Due to the COVID-19 pandemic, many non-essential businesses had to close their offices and shift operations to working from home scenarios. This means that many homes became de facto offices and, as such, can be considered an expense. In this article, we will discuss how to make a tax deduction from the expenses of working at home.

What is the Internal Revenue Services (I.R.S.) Definition of a Home Office?

According to the I.R.S., for a home office to qualify for a tax deduction, it must meet two requirements:

  • Regular and exclusive use
  • Principal place of your business

In practice, this means that bringing your work laptop home to respond to emails or participate in zoom meetings from the dining room table is not sufficient. The home office needs to be a space where clients or customers can come into, and the owner does not use it for anything else, such as a guest bedroom.

Can a Home Office be an Additional Office?

If a person has a primary place of business, such as a storefront, but also uses part of their home exclusively for their business, then they might be able to deduct the home office expense. For example, suppose a person owns a clothing store, but uses their home garage exclusively to store fabric, extra clothing, and/or design new outfits. In that case, the garage might be a home office for working from home and may qualify as an expense deduction.

How to Calculate a Home Office Deduction

There are two methods to determine a home office deduction. Those methods are as follows:

Actual-expense method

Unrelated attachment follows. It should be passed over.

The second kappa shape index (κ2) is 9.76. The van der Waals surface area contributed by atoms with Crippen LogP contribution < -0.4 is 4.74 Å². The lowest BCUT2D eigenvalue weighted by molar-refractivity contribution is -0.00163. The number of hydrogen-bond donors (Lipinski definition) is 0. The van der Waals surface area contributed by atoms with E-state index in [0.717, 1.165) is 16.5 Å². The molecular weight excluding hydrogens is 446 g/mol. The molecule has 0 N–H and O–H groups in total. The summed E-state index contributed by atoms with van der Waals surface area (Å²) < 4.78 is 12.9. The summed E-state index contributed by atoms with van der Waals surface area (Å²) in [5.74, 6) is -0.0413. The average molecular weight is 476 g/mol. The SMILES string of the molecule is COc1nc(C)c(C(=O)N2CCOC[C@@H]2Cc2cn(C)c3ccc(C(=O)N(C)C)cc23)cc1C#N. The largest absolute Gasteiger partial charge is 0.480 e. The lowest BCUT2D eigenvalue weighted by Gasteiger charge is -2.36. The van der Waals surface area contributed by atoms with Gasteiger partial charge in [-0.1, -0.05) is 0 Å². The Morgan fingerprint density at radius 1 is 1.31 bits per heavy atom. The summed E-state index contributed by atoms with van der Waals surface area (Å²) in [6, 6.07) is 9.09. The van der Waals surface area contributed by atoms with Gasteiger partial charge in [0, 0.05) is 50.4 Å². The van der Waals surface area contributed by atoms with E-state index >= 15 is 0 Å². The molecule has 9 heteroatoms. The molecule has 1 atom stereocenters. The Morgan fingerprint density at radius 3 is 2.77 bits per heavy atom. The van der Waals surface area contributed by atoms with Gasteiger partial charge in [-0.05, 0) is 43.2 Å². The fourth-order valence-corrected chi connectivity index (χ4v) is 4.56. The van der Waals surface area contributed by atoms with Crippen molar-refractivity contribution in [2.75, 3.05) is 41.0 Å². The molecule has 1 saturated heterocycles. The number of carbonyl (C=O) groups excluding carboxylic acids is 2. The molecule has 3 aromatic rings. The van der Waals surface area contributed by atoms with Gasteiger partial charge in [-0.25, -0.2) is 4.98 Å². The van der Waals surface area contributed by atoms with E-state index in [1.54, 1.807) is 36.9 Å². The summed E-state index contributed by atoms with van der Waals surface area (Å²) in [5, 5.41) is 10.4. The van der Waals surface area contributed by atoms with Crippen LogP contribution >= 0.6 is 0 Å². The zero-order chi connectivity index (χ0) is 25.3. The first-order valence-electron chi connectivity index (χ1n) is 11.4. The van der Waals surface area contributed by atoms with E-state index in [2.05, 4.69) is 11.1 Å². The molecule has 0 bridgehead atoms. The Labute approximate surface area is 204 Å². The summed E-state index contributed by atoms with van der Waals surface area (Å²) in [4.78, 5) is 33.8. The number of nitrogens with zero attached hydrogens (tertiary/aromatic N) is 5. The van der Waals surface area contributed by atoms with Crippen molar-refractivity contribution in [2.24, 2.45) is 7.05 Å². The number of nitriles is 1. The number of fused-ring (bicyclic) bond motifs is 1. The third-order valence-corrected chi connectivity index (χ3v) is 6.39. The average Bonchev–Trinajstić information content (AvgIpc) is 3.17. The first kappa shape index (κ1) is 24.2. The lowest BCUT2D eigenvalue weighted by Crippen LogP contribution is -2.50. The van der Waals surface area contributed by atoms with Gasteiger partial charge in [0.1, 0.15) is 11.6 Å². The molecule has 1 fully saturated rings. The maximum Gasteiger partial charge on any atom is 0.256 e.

Simplified method

Actual-Expense Method

A business owner can find the actual-expense method calculation in I.R.S. Form 8829, “Expenses for Business Use of Your Home.” The form will help the business owner determine the direct and indirect expenses for their home office. The benefit of the actual-expense method is that it allows for greater tax deductions than the simplified method. The disadvantage of the actual-expense method is that it requires accurate record-keeping and may trigger an audit and other liabilities.

What are Direct Expenses?

Direct expenses are equipment purchased and used solely for the business. Examples of direct expenses are a computer and printer that the owner uses exclusively for business purposes. Direct expenses are fully deductible.

What are Indirect Expenses?

Indirect expenses are expenses shared with the home. Examples of indirect expenses are electric bills, insurance, utilities, etc. These are expenses applied to the home structure, and therefore the business side needs to be proportioned out. Indirect expenses are figured out by the proportion of space used by the home office. For example, if the rent on the home is $1,000 a month and the home office space is 25% of the home, then a person would be able to deduct $250 a month as an indirect expense for office rent.


According to I.R.S. Rev. Proc. 2013-13, a person can deduct up to 300 square feet of their home for a home office at $5 a square foot. If a person elects the simplified-method of calculation, they lock into it for at least one tax year. The benefit of the simplified-method is that it is not likely to trigger an audit or any liability issues.

Seek Professional Counsel

If you believe that part of your home may qualify as a home office, contact Dowd Law for a consultation. We will review the usage of your property and help you determine whether you meet the qualifications needed under the law to receive a home office deduction.